He has big plans, a big following, and (who can deny it?) a big mouth, particularly when the subject turns to immigration.
Donald Trump has declared that he will end the nation’s illegal immigration problem by overturning birthright citizenship laws. But an interesting Constitutional argument has emerged on the subject, specifically in the interpretation of language contained in the Fourteenth Amendment. The Donald invokes the amendment in support of his proposals; meanwhile, his opponents use it as refutation. Who’s right?
Birthright citizenship and the “anchor baby” theory
Eliminating birthright citizenship would affect 300,000 to 400,000 children born to illegal immigrants each year, as well as those born to noncitizens, including Lawful Permanent Residents (green card holders), valid visa holders, refugees, and asylees, plus those here without documentation due to overstay.
One theory that’s been floated regarding how the idea of birthright citizenship can be exploited is contained in the controversial term anchor baby, referring to a child born to a noncitizen who wishes to secure citizenship or legal residency. It’s a hot-button issue among Presidential candidates from both parties—and Mr. Trump is leading the charge against it.
Immigration law expert Elizabeth Ricci doesn’t understand all the anchor baby fuss. “It would take the parent of an anchor baby at least 26 years to receive citizenship,” says Ricci. The child could not file a Form I-130 Petition for Alien Relative (i.e. a parent) until he turns 21, and then would have to prove that he would “experience extreme hardship” without his parent in the U.S.
Even in the unlikely event that these two criteria are met, it takes another five years for that parent to be eligible to file for citizenship. So to say that someone is having a child in the U.S. to secure her own citizenship doesn’t make sense.
But others admit that we can’t ignore common law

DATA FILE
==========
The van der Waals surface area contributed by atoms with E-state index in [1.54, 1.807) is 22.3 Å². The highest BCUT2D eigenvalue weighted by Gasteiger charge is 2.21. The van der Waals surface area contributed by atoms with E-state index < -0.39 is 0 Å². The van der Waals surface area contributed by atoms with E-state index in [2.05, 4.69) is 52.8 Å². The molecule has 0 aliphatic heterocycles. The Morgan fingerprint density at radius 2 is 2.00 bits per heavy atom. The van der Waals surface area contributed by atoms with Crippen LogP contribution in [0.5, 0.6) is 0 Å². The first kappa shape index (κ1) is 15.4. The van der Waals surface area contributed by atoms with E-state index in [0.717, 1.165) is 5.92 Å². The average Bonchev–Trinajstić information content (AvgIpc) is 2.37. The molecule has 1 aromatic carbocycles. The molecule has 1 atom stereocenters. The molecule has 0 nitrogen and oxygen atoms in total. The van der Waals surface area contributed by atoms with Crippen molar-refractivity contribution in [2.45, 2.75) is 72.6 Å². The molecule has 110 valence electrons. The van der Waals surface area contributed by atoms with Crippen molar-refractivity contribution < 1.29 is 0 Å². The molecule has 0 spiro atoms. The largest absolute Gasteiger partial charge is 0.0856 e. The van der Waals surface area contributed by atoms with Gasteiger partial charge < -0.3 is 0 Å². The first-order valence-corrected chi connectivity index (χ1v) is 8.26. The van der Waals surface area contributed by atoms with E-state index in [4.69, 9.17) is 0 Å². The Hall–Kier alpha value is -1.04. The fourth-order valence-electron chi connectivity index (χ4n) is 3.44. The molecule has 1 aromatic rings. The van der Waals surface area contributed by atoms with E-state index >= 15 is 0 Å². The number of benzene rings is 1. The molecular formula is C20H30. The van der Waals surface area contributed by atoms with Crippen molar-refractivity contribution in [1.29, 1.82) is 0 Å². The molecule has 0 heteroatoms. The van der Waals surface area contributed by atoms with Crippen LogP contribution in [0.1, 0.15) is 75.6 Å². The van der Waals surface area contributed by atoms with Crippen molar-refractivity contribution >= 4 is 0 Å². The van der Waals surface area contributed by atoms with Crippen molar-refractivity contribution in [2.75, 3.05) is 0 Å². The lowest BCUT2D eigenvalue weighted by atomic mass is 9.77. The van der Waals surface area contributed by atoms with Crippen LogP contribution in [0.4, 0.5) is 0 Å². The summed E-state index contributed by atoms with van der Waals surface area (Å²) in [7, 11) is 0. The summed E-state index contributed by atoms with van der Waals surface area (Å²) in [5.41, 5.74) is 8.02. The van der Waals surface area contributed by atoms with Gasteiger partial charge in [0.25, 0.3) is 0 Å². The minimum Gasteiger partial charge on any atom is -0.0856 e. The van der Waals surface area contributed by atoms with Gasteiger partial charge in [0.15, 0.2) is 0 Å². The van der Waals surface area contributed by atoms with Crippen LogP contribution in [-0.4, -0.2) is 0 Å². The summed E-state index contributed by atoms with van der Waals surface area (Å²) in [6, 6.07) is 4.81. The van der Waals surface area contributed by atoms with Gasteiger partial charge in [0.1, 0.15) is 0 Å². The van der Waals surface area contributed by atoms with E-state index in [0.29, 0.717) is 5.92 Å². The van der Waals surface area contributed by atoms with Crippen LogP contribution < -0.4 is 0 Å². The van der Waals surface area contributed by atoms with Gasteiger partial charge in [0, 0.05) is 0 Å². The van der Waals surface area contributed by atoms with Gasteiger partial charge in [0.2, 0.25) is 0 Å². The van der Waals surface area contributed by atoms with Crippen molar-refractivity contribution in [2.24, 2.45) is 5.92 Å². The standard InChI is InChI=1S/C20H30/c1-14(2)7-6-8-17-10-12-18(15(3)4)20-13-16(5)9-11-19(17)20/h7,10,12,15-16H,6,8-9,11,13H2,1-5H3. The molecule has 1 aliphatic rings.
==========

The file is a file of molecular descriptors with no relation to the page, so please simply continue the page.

Using terms like “anchor baby” isn’t necessarily about facts, however, but more a matter of tone. There’s no denying that Trump’s un-politician-like presentation is the very thing that draws both his greatest advocates and his biggest critics. “The problem in the current political climate is that politicians are fearful of saying anything that will bring out the attack dogs—both in media and in various organized constituencies,” says common law advocate Richard Michael. “Trump doesn’t care, so he says what no one else is willing to say.”
And as far as illegal immigration and the Fourteenth Amendment go, “Trump may not articulate it like a lawyer, but he absolutely has a point,” says Michael.
“Briefly, the common law is that the children born on U.S. soil of parents who are citizens or on the land by permission are citizens,” Michael continues. “It excludes diplomats, who have special privileges, and invaders, who do not have permission.”
The problem is that the Constitution doesn’t define citizens. “The Fourteenth Amendment has been twisted to the liking of some activist courts to accomplish a policy that suits their views,” says Michael. “This is a modern invention.”
In layman’s terms, the common law is basically about what is innately right and wrong. “Even without being able to articulate why, you know that injuring someone is wrong,” says Michael. “In that same way, regular folks can sense that those who cross borders without permission with the intention to stay are invaders, even if not in the military sense. Many other countries certainly treat it that way.”
Even if they don’t treat immigrants as “invaders,” other Western-style democracies do indeed differ on the subject of birthright citizenship. In 2012, the Law Library of Congress investigated policies in France, Germany, Greece, Italy, Portugal, Spain and the U.K. Not one of those countries automatically give citizenship to children born to undocumented immigrant parents. San Diego sociologist John Skrentny told NPR in 2010 that United States-style birthright citizenship is an “anomaly” in most of the world.
So, then, does the Fourteenth Amendment support birthright citizenship, or not?
The Fourteenth Amendment reads as follows:
All persons born or naturalized in the United States, and subject to the jurisdiction thereof, are citizens of the United States and of the state wherein they reside.
The ultimate question is: What does “subject to jurisdiction thereof” mean? What was the intention of that phrase when the amendment was ratified in 1868?
Ricci is unequivocal. “Birthright citizenship is enshrined in the Fourteenth Amendment which, like it or not, applies to everyone,” says Ricci, “regardless of immigrant status.”
But in a post from July 2014, legal analyst Ken Klukowski likens the language of the Fourteenth Amendment to that of the Civil Rights Act of 1866—both were written in the same year. The Civil Rights Act grants American citizenship to those born in the U.S. and “not subject to any foreign power.” Hence, Klukowski believes the Fourteenth Amendment’s true intention was that, for a baby to be a citizen, his parents must be citizens, too.
For Trump—or anyone elected president—overturning birthright citizenship would require an act of Congress, and would certainly be enthusiastically challenged. Could it happen? Only time will tell.
The views and opinions expressed here are those of the author and do not necessarily represent those of Avvo.
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